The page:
The challenge, of course, is determining what is right to do, for such a label is far too easy to apply. Yet, the outcomes are far too hard to see, especially when one is confident in the direction of action, and when the system is open to both familiar and unfamiliar unknowns. Should the system be small enough, the actions would always seem right. Only with expansion, in time and/or in space, could there be doubt as once unknowns become known.

I offer these comments as a prelude to this month’s edition, which features efforts to apply lean principles, better known as the Toyota Production System, to turnaround situations. In appreciation of systems, Ackoff offered advice on how to steer past the time-honored traps that prevail in our traditional mechanistic thinking, which can lead us to narrowly judge efforts as either wasteful or non-value-added. Instead, he encouraged us to shift our focus from managing actions, such as parts, tasks, and program elements, to managing the interactions between these parts, tasks, and program elements, being ever mindful of the value proposition of shifting our thinking to seeing ever-larger systems. Such thinking mirrors the “production viewed as a system” advice that W. Edwards Deming offered his many audiences in Japan, including students such as Shoichiro Toyoda, whose humble beginnings led to Toyota’s far reaching Total Quality Control efforts and the eventual appreciation of Toyota’s “just in time” (JIT) advocate, Taiichi Ohno.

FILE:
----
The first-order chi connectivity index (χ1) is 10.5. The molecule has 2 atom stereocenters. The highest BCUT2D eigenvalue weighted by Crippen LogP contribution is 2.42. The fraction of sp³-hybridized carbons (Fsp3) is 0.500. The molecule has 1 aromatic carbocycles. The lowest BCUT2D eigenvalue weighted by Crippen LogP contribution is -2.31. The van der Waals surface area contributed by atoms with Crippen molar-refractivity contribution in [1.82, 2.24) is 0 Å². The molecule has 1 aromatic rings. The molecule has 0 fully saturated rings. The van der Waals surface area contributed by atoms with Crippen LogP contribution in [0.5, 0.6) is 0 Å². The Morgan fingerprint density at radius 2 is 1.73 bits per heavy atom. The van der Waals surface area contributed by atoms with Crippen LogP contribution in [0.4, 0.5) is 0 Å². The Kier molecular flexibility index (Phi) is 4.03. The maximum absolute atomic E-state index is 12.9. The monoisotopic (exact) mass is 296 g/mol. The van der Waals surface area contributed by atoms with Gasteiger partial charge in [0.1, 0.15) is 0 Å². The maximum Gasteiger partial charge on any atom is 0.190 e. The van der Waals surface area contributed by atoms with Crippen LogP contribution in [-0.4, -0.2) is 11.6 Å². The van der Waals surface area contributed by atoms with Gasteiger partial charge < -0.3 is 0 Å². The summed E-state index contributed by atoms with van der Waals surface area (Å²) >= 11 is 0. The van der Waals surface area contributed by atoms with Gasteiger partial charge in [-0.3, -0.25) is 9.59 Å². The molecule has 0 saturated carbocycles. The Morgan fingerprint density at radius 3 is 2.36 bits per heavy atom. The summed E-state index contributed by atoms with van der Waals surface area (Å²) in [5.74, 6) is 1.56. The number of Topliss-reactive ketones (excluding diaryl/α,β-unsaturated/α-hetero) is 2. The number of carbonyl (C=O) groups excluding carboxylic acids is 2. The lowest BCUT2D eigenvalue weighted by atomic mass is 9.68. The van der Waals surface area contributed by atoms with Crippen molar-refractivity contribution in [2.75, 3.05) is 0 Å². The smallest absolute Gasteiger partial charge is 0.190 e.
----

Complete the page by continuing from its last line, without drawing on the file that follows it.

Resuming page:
In a recent conversation with Doug Krug, a friend who serves as both a management consultant and leadership coach, he shared a few lessons he’s learned in 30 plus years of engagement in turnaround efforts. He commented on the self-described qualities and skills of the senior managers he had guided.  When the topic of our conversation turned to questioning skills, he shared that curiosity is rarely acknowledged by senior managers as a leadership trait. As such, how could these leaders suspect that the pending turnaround is but a left hand turn around a race track, leading left turn after left turn to the starting point of a need for another turnaround? From where will the cycle end and the right hand turn emerge with a vision for managing interactions and not the actions taken separately?

In his first book on management, Quality, Productivity, and Competitive Position (1982), Dr. Deming summarized a list of actions for senior managers, which he defined as his “14 Points for Management”. Whether prompted by a crisis and the subsequent need for a turnaround, or an essential effort in an organization’s continued success, these points are well worth studying and adopting if one desires to turn right and break the cycle of left hand turns.